The Gompertz density function can take on different shapes depending on the values of the shape parameter [math]\displaystyle{ \eta\,\! }[/math]:

  • When [math]\displaystyle{ \eta \geq 1,\, }[/math] the probability density function has its mode at 0.
  • When [math]\displaystyle{ 0 \lt \eta \lt 1,\, }[/math] the probability density function has its mode at
[math]\displaystyle{ x^*=\left(1/b\right)\ln \left(1/\eta\right)\text {with }0 \lt F\left(x^*\right)\lt 1-e^{-1} = 0.632121 }[/math]

Kullback-Leibler divergence

If [math]\displaystyle{ f_1 }[/math] and [math]\displaystyle{ f_2 }[/math] are the probability density functions of two Gompertz distributions, then their Kullback-Leibler divergence is given by

[math]\displaystyle{ \begin{align} D_{KL} (f_1 \parallel f_2) & = \int_{0}^{\infty} f_1(x; b_1, \eta_1) \, \ln \frac{f_1(x; b_1, \eta_1)}{f_2(x; b_2, \eta_2)} dx \\ & = \ln \frac{e^{\eta_1} \, b_1 \, \eta_1}{e^{\eta_2} \, b_2 \, \eta_2} + e^{\eta_1} \left[ \left(\frac{b_2}{b_1} - 1 \right) \, \operatorname{Ei}(- \eta_1) + \frac{\eta_2}{\eta_1^{\frac{b_2}{b_1}}} \, \Gamma \left(\frac{b_2}{b_1}+1, \eta_1 \right) \right] - (\eta_1 + 1) \end{align} }[/math]

where [math]\displaystyle{ \operatorname{Ei}(\cdot) }[/math] denotes the exponential integral and [math]\displaystyle{ \Gamma(\cdot,\cdot) }[/math] is the upper incomplete gamma function.[10]

Related distributions

  • If X is defined to be the result of sampling from a Gumbel distribution until a negative value Y is produced, and setting X=−Y, then X has a Gompertz distribution.
  • The gamma distribution is a natural conjugate prior to a Gompertz likelihood with known scale parameter [math]\displaystyle{ b \,\!. }[/math][8]
  • When [math]\displaystyle{ \eta\,\! }[/math] varies according to a gamma distribution with shape parameter [math]\displaystyle{ \alpha\,\! }[/math] and scale parameter [math]\displaystyle{ \beta\,\! }[/math] (mean = [math]\displaystyle{ \alpha/\beta\,\! }[/math]), the distribution of [math]\displaystyle{ x }[/math] is Gamma/Gompertz.[8]
Gompertz distribution fitted to maximum monthly 1-day rainfalls [11]
  • If [math]\displaystyle{ Y \sim \mathrm{Gompertz} }[/math], then [math]\displaystyle{ X = \exp(Y) \sim \mathrm{Weibull}^{-1} }[/math], and hence [math]\displaystyle{ \exp(-Y) \sim \mathrm{Weibull} }[/math].[12]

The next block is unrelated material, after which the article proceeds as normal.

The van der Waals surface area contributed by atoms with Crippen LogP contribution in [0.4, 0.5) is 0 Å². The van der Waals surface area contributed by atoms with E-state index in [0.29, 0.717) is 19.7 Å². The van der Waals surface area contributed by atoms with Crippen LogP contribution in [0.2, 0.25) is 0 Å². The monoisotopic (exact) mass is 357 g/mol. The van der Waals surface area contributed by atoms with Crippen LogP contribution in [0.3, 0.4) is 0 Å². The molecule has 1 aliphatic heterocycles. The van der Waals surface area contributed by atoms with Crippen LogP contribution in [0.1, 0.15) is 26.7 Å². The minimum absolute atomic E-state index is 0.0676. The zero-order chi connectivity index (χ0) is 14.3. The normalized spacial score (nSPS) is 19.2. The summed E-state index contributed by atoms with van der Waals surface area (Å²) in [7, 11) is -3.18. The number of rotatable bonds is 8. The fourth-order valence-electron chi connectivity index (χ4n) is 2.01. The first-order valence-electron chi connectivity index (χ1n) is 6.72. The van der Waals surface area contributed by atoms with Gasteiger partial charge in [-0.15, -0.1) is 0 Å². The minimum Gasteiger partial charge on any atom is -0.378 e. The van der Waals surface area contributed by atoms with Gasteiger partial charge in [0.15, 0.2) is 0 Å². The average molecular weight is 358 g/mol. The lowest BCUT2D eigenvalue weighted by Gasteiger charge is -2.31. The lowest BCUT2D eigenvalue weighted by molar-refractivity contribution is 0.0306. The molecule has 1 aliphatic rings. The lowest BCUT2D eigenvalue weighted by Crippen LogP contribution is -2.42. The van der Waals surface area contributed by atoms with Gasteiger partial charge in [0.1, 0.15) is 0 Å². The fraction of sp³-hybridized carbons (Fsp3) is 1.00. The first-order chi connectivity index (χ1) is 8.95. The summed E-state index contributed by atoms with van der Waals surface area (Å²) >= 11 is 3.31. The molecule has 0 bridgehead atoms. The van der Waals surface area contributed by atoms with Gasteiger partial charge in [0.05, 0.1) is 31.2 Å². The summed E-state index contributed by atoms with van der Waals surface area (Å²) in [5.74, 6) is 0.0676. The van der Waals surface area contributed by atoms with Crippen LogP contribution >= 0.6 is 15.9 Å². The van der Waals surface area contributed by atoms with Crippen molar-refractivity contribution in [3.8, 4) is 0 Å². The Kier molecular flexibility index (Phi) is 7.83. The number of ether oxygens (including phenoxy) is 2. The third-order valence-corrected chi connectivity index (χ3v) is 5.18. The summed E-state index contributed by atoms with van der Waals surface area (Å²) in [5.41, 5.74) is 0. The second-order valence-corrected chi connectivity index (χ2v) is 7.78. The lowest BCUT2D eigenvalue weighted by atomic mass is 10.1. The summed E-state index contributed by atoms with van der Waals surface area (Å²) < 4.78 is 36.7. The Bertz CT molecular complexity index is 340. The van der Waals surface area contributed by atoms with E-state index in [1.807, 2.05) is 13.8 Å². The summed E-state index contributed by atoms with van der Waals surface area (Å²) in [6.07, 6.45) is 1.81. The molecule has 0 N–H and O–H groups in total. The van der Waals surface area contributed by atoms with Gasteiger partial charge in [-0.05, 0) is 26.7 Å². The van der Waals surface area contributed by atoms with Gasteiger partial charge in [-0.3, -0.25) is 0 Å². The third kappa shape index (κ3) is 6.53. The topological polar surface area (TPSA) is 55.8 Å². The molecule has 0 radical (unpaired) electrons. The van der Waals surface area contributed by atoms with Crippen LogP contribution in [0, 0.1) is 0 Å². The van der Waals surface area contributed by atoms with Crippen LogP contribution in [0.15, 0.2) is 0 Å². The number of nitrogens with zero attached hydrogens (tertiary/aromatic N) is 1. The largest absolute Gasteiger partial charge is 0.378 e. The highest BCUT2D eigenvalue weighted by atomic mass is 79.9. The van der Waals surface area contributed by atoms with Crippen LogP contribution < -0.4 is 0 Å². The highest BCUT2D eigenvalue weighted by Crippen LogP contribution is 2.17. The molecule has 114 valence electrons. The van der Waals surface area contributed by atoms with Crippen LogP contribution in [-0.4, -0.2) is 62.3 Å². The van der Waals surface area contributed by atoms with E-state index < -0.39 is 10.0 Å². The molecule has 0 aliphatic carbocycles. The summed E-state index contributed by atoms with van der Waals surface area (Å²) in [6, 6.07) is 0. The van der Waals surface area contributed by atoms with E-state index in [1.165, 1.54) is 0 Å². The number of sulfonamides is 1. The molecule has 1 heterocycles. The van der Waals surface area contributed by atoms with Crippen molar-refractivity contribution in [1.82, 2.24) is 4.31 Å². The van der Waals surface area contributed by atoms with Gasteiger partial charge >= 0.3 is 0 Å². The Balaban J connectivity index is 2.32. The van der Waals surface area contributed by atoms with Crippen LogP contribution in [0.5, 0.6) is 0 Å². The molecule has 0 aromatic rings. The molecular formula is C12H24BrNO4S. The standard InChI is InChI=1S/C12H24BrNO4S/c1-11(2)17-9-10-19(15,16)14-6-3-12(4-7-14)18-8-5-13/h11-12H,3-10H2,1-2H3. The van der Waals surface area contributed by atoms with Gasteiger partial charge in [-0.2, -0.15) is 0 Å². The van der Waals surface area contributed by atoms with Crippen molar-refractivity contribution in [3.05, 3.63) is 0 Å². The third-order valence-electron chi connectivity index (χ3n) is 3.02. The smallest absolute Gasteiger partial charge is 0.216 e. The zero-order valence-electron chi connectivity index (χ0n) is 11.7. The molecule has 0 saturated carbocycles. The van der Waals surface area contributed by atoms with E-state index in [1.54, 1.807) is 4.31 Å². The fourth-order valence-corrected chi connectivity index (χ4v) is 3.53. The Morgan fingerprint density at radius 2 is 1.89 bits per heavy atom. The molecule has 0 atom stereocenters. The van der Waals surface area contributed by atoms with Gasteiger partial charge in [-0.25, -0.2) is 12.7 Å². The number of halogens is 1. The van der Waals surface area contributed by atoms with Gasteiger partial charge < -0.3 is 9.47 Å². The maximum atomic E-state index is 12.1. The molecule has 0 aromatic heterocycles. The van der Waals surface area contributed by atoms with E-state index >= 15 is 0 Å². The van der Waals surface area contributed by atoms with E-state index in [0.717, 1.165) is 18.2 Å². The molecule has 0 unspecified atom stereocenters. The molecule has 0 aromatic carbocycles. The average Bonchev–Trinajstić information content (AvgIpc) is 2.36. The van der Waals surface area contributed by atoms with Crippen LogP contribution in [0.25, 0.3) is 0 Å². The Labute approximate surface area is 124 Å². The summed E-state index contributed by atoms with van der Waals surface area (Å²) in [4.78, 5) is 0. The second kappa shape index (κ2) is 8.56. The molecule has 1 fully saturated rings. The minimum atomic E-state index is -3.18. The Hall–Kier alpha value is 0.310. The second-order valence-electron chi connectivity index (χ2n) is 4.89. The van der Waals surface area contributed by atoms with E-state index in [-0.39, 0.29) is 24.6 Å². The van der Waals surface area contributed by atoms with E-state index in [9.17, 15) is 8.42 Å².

• In hydrology the Gompertz distribution is applied to extreme events such as annual maximum one-day rainfalls and river discharges. The blue picture illustrates an example of fitting the Gompertz distribution to ranked annually maximum one-day rainfalls showing also the 90% confidence belt based on the binomial distribution. The rainfall data are represented by plotting positions as part of the cumulative frequency analysis.

See also


  1. Vaupel, James W. (1986). "How change in age-specific mortality affects life expectancy". Population Studies 40 (1): 147–157. doi:10.1080/0032472031000141896. PMID 11611920. http://pure.iiasa.ac.at/id/eprint/2683/1/WP-85-017.pdf. 
  2. Preston, Samuel H.; Heuveline, Patrick; Guillot, Michel (2001). Demography:measuring and modeling population processes. Oxford: Blackwell. 
  3. Benjamin, Bernard; Haycocks, H.W.; Pollard, J. (1980). The Analysis of Mortality and Other Actuarial Statistics. London: Heinemann. 
  4. Willemse, W. J.; Koppelaar, H. (2000). "Knowledge elicitation of Gompertz' law of mortality". Scandinavian Actuarial Journal 2000 (2): 168–179. doi:10.1080/034612300750066845. 
  5. Economos, A. (1982). "Rate of aging, rate of dying and the mechanism of mortality". Archives of Gerontology and Geriatrics 1 (1): 46–51. doi:10.1016/0167-4943(82)90003-6. PMID 6821142. 
  6. Brown, K.; Forbes, W. (1974). "A mathematical model of aging processes". Journal of Gerontology 29 (1): 46–51. doi:10.1093/geronj/29.1.46. PMID 4809664. 
  7. Ohishi, K.; Okamura, H.; Dohi, T. (2009). "Gompertz software reliability model: estimation algorithm and empirical validation". Journal of Systems and Software 82 (3): 535–543. doi:10.1016/j.jss.2008.11.840. http://ir.lib.hiroshima-u.ac.jp/00027703. 
  8. 8.0 8.1 8.2 Bemmaor, Albert C.; Glady, Nicolas (2012). "Modeling Purchasing Behavior With Sudden 'Death': A Flexible Customer Lifetime Model". Management Science 58 (5): 1012–1021. doi:10.1287/mnsc.1110.1461. 
  9. Tishby, Biham, Katzav (2016), The distribution of path lengths of self avoiding walks on Erdős-Rényi networks, arXiv:1603.06613.
  10. Bauckhage, C. (2014), Characterizations and Kullback-Leibler Divergence of Gompertz Distributions, arXiv:1402.3193.
  11. Calculator for probability distribution fitting [1]
  12. Kleiber, Christian; Kotz, Samuel (2003). Statistical Size Distributions in Economics and Actuarial Sciences. Wiley. p. 179. doi:10.1002/0471457175. ISBN 9780471150640. https://onlinelibrary.wiley.com/doi/book/10.1002/0471457175.